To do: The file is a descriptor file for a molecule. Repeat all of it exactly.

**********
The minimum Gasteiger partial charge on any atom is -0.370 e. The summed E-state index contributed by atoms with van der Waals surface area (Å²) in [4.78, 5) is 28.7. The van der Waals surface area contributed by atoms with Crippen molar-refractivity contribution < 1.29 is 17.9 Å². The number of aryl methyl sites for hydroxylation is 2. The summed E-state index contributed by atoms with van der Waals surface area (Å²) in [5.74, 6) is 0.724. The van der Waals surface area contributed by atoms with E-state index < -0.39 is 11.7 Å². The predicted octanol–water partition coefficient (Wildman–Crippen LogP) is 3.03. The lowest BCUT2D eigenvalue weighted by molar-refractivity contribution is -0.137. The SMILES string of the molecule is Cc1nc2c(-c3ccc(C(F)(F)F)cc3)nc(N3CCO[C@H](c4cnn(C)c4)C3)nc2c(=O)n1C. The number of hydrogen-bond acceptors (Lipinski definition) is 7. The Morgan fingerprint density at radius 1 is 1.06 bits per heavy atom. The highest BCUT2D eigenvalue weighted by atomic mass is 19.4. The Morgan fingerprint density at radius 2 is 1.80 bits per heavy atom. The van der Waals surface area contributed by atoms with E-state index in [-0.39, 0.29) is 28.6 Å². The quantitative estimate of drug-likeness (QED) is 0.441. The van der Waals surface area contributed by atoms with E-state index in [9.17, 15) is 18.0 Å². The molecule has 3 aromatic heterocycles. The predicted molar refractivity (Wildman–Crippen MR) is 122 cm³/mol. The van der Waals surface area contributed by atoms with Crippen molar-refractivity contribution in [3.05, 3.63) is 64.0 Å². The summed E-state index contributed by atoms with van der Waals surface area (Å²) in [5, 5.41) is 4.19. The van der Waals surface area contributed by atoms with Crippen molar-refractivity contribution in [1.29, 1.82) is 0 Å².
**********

The minimum Gasteiger partial charge on any atom is -0.370 e. The summed E-state index contributed by atoms with van der Waals surface area (Å²) in [4.78, 5) is 28.7. The van der Waals surface area contributed by atoms with Crippen molar-refractivity contribution < 1.29 is 17.9 Å². The number of aryl methyl sites for hydroxylation is 2. The summed E-state index contributed by atoms with van der Waals surface area (Å²) in [5.74, 6) is 0.724. The van der Waals surface area contributed by atoms with E-state index < -0.39 is 11.7 Å². The predicted octanol–water partition coefficient (Wildman–Crippen LogP) is 3.03. The lowest BCUT2D eigenvalue weighted by molar-refractivity contribution is -0.137. The SMILES string of the molecule is Cc1nc2c(-c3ccc(C(F)(F)F)cc3)nc(N3CCO[C@H](c4cnn(C)c4)C3)nc2c(=O)n1C. The number of hydrogen-bond acceptors (Lipinski definition) is 7. The Morgan fingerprint density at radius 1 is 1.06 bits per heavy atom. The highest BCUT2D eigenvalue weighted by atomic mass is 19.4. The Morgan fingerprint density at radius 2 is 1.80 bits per heavy atom. The van der Waals surface area contributed by atoms with E-state index in [-0.39, 0.29) is 28.6 Å². The quantitative estimate of drug-likeness (QED) is 0.441. The van der Waals surface area contributed by atoms with E-state index in [9.17, 15) is 18.0 Å². The molecule has 3 aromatic heterocycles. The predicted molar refractivity (Wildman–Crippen MR) is 122 cm³/mol. The van der Waals surface area contributed by atoms with Crippen molar-refractivity contribution in [3.05, 3.63) is 64.0 Å². The summed E-state index contributed by atoms with van der Waals surface area (Å²) in [5, 5.41) is 4.19. The van der Waals surface area contributed by atoms with Crippen molar-refractivity contribution in [1.29, 1.82) is 0 Å².